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Friday, April 19, 2024

Push for ASUCD antisemitism training discussed at Feb. 16 meeting

The Senate also covered how to increase voter turnout, a new app to help students find roommates, a survey to gather information about students’ use of equitable access and more


By LILY FREEMAN — campus@theaggie.org 


Vice President JT Eden called the Feb. 16 Senate meeting to order at 6:11 p.m. After roll call, he read the UC Davis Land Acknowledgement.

Next, The Green Initiative Fund (TGIF) spoke to the Senate, noting that continued funding for their organization will be on the ballot as a student referendum fee during the spring 2023 ASUCD election. They utilized their presentation time to ask the Senate how they can work together to raise voter turnout, as the fee referendum will only go through if there is at least 20% voter turnout, regardless of the referendum’s popularity. 

In response, Eden talked about one way ASUCD is seeking to improve voter turnout, which was about 5.5% in the fall, in the spring.

“We just recently appointed an elections officer who runs all of our elections and manages outreach,” Eden said. “He has a pretty robust plan in place to address election engagement and turnout.” 

Eden went on to explain the recent addition of an elections committee under the Senate, which was created to improve election turnout. 

Following TGIF, Aggie Works gave a presentation discussing a potential partnership with ASUCD in the future. Aggie Works is a student-run organization of product designers, software engineers and product managers building software products for UC Davis students. 

During the presentation, Aggie Works product manager Michelle Tran, a fourth-year economics and cognitive science double major, explained their latest project, RoomMe. 

“RoomMe is essentially Tinder for roommates,” Tran said. “It is a modern mobile roommate search solution built for college students, by college students.” 

Tran said that the app has features including dating app-style matching, a similarity quiz, search filters to find roommates with similar interests and a one-on-one chat room. 

Aggie Works concluded their presentation by discussing how they can work with the Senate to ensure that this app reaches as many UC Davis students as possible. They said that the app is set to officially launch during the upcoming spring quarter. 

Next, the Senate moved to public comments. First, Senator Jacob Klein talked about the need for antisemitism training in ASUCD. 

“In recent years, UC Davis has had an extensive amount of antisemitic incidents occurring on campus,” Klein said. “ASUCD specifically needs antisemitism training not only because it represents Jewish students, but because they have a pattern of subjecting Jewish representatives to common stereotypes.”

Senator Stephen Fujimoto spoke next. Fujimoto said that the Research and Data Committee is doing a survey on Equitable Access and physical textbook access to help Aggie Reuse collect data for a potential textbook rental program. He encouraged the Senate and all students to take the survey.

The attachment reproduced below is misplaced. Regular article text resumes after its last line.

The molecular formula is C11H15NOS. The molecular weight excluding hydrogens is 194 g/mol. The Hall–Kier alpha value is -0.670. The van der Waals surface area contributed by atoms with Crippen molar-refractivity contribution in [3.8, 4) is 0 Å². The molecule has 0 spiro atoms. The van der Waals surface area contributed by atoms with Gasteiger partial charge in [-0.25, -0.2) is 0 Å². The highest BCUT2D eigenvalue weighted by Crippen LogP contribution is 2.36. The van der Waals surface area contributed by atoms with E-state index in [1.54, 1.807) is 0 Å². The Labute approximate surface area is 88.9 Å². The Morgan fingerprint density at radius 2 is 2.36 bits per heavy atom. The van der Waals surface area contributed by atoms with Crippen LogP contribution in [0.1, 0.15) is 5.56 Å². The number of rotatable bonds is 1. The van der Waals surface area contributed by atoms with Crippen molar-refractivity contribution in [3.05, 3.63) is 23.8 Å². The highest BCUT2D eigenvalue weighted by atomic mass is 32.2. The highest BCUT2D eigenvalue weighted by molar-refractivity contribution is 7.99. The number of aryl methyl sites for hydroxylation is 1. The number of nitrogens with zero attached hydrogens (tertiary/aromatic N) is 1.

Following public comments, Unitrans General Manager Jeff Flynn gave the unit’s quarterly report.

Flynn highlighted the additions of new sweeper buses on the weekdays to reduce overcrowding and bypass and the six new electric buses that were added in the fall, He also noted a large staffing shortage at Unitran and discussed said the safety concerns at the Silo bus terminal, which Unitrans has been focusing their efforts on resolving. 

Next, ASUCD Creative Media presented their creative report. 

Creative Media discussed recent accomplishments, such as completing designs for the ASUCD HAUS Housing Week and working with The Pantry and the Mental Health Initiative to create merchandise and various vinyl projects in collaboration with ASUCD. They also outlined its design plans for spring 2023 ASUCD elections with the goal of increasing voter turnout. 

The Internal Affairs Commission (IAC) then went on to provide its quarterly report. ThuyAnh Truong, the chair of the commission, explained what the commission has done this quarter. 

Truong said that the IAC resumed working with the Judicial Council Advisory and worked on the creation of their website. IAC also introduced 13 pieces of legislation over the course of fall quarter, and Truong said that they have reviewed and considered quite a bit more than that. 

Following quarterly reports, the Senate moved on to consider legislation. 

SB #60, which introduces a motion for round-robin discussion and creates guidelines for the duration of speaking periods when it is being proposed, was tabled until the Feb. 23 Senate meeting.

SB #65, which would dissolve the ASUCD Donation Drive Committee, was tabled until the March 9 Senate meeting.

SB #69, which amends the Senate bylaws to raise the threshold for establishing a new unit, a new committee and to pass emergency legislation to a ¾ vote, failed with nine voting in opposition, one voting in favor and two abstaining.

The senators approved past meeting minutes, and Eden adjourned the meeting at 10:24 p.m.


Written by: Lily Freeman — science@theaggie.org